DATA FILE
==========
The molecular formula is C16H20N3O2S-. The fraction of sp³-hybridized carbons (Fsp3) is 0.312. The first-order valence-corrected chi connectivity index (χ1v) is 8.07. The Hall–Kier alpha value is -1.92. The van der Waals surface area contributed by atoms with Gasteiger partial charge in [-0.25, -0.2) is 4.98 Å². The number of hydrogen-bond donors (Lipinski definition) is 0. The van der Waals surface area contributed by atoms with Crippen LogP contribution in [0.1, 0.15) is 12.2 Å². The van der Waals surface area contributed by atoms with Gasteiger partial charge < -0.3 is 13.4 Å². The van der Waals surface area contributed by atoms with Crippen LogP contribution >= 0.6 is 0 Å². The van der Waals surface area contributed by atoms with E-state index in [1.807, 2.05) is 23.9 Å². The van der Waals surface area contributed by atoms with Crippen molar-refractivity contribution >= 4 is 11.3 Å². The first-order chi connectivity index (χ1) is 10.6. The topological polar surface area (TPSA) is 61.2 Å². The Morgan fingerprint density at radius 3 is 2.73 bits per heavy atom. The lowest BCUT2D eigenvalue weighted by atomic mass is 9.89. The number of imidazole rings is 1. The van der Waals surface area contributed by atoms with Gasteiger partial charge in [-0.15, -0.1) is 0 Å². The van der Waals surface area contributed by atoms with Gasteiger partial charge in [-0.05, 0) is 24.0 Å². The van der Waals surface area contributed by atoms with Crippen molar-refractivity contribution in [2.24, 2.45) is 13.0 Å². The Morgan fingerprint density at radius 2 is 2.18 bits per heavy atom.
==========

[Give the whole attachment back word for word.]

The molecular formula is C16H20N3O2S-. The fraction of sp³-hybridized carbons (Fsp3) is 0.312. The first-order valence-corrected chi connectivity index (χ1v) is 8.07. The Hall–Kier alpha value is -1.92. The van der Waals surface area contributed by atoms with Gasteiger partial charge in [-0.25, -0.2) is 4.98 Å². The number of hydrogen-bond donors (Lipinski definition) is 0. The van der Waals surface area contributed by atoms with Crippen LogP contribution in [0.1, 0.15) is 12.2 Å². The van der Waals surface area contributed by atoms with Gasteiger partial charge < -0.3 is 13.4 Å². The van der Waals surface area contributed by atoms with Crippen LogP contribution >= 0.6 is 0 Å². The van der Waals surface area contributed by atoms with E-state index in [1.807, 2.05) is 23.9 Å². The van der Waals surface area contributed by atoms with Crippen molar-refractivity contribution >= 4 is 11.3 Å². The first-order chi connectivity index (χ1) is 10.6. The topological polar surface area (TPSA) is 61.2 Å². The Morgan fingerprint density at radius 3 is 2.73 bits per heavy atom. The lowest BCUT2D eigenvalue weighted by atomic mass is 9.89. The number of imidazole rings is 1. The van der Waals surface area contributed by atoms with Gasteiger partial charge in [-0.15, -0.1) is 0 Å². The van der Waals surface area contributed by atoms with Gasteiger partial charge in [-0.05, 0) is 24.0 Å². The van der Waals surface area contributed by atoms with Crippen molar-refractivity contribution in [2.24, 2.45) is 13.0 Å². The Morgan fingerprint density at radius 2 is 2.18 bits per heavy atom.